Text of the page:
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January 16, 2020 / Joanne Yeck

Buckingham County Houses: John Woodson House

John T. L. Woodson House, 2005. Photo by Joanne Yeck.

Early in my ramblings in Buckingham County, I learned that frequently the directions to a historic site recorded in the Virginia Historical Inventory are incorrect. Such was the case with my ancestor’s house near Slate River. Surveyed by Elizabeth McCraw, on June 15, 1937, she located it north of Ranson instead of south.

She believed the house was built by Charles Saunders, Woodson’s father-in-law, as early as 1840. John T. L. Woodson and Mary Elizabeth Saunders were married on October 23, 1867 in Buckingham County. The house may have been a wedding present. Mrs. McCraw noted that it had always been known as the John Woodson house and that B. F. Dawson was the current owner.

Mrs. McCraw goes on to describe the modest dwelling.

Just in the distance of the front yard from the public road is this 1 ½ story house, plain but attractive, containing eight rooms and Hall. In the hall is a cased-in one flight stairway. The floors have uniform white planks. The wainscoting in each room is chair rail high. There is a fireplace and only one window in each room. The windows are small, each containing 12 panes of glass 10×12 inches in size. The upstairs rooms are “old-fashioned”, built up in the eaves of the roof, having small gable end windows. The house has two chimneys, each one part rock and part brick. The one time outside kitchen has been pulled up and added to the house as a storeroom. In addition three rooms have been added to the original house. All are well kept in good repair.

The survey makes it clear that the house has no historic significance, however, I was personally grateful that Elizabeth McCraw chose to survey it, leaving clues for me to find in the 21st century.

The house was demolished in late 2019.  Slate from the roof and bricks from the chimney were salvaged.  Here’s hoping they help restore another Buckingham County home.

4 Comments

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  1. Harry Stuart Holman / Jan 16 2020 9:31 am

    Dear Reader:

    For those of us old enough to remember The Ed Sullivan Show, we remember this as the home of Mr. and Mrs. Earl Patteson. I fondly remember visiting them in the early 70’s, and I was informed by my uncle that he was one of our closest relatives. At that time, Earl worked at Leggett’s in Farmville. He was the son of Dr. T. E. and Annette Holman Patteson of Farmville. His wife was formerly a Miss Maxey and descended from Mary George Holman Self of Buckingham. Annette Patteson was the daughter of Sam and Virginia Wythe Eldridge Holman of the Hanes Chapel neighborhood. Their home is now the home of Alton Hanes. Through the Eldridges, she descended from Pocahontas, and through the Holmans, she descended from the Cloptons of New Kent County (of royal descent). Sam Holman was born at “Whitehall,” a couple of miles south of the Earl Patteson home. This plantation was owned by the Holmans from 1789 until 1905 and consisted of almost 2,000 acres. The Pattesons were also conspicuous early residents of Buckingham County. Mr. and Mrs. Earl Patteson were the parents of two or three children, including Dr. Thomas Earl Patteson, III of Front Royal, Virginia.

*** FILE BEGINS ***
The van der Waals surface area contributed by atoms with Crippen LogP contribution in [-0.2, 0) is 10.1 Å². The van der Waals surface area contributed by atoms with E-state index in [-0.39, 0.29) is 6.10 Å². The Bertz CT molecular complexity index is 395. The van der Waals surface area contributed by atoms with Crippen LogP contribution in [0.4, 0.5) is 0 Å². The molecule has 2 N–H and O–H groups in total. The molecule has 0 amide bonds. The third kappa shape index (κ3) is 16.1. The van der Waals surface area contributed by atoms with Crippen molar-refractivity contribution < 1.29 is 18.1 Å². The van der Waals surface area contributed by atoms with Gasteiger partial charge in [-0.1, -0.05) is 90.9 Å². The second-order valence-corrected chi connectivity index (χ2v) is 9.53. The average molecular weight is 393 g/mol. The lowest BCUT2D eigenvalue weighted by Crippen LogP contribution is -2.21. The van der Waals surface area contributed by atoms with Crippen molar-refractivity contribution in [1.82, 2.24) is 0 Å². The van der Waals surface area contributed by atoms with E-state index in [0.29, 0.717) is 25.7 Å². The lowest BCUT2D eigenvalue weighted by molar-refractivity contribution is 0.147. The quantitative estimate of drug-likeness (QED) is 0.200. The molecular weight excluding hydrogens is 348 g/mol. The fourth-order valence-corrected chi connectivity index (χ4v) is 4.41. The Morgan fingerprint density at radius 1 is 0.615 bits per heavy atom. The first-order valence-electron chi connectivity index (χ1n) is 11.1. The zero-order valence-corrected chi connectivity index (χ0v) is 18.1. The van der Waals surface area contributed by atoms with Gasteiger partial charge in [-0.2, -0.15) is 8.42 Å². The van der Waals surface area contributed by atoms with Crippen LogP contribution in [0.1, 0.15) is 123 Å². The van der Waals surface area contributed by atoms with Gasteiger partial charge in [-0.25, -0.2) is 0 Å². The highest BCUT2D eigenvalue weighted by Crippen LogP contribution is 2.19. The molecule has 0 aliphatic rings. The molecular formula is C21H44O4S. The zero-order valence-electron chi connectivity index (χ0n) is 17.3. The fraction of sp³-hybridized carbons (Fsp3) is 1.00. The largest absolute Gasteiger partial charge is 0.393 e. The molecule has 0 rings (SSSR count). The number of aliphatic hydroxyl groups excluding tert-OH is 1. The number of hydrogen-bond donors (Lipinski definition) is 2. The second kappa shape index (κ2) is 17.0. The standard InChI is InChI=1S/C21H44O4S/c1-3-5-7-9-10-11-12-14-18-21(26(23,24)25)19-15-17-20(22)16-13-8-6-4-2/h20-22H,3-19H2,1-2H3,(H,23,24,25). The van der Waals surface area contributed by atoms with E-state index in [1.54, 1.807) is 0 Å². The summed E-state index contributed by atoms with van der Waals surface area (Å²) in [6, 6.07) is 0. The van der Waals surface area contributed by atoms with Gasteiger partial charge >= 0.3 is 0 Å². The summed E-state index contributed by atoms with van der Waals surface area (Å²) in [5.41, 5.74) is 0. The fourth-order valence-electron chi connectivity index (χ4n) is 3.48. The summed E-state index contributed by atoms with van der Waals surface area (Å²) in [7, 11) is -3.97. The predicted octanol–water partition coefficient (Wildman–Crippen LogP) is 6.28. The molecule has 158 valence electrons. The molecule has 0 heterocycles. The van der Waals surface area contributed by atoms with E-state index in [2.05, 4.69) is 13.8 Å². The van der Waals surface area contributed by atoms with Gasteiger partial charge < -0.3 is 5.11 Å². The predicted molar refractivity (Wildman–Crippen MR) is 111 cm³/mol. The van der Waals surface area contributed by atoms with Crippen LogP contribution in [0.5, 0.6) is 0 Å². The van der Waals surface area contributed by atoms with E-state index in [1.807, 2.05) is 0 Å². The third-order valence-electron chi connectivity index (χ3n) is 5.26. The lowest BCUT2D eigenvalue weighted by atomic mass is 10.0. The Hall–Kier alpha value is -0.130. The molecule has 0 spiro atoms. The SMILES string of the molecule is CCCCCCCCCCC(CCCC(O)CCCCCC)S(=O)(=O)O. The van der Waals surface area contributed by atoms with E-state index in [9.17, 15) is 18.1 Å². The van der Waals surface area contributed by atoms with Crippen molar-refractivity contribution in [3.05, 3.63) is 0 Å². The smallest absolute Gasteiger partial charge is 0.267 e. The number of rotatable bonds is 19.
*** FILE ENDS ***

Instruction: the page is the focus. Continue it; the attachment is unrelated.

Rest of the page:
• Joanne Yeck / Jan 17 2020 6:41 am

      Harry,

      Thanks, as always, for enriching this post with your deep knowledge of Buckingham County families.

      Joanne

  2. Paula. Sprouse. Meadows / Jan 16 2020 7:11 am

    Still love reading your history. Of our co.

    • Joanne Yeck / Jan 16 2020 7:12 am

      Thank you, Paula!

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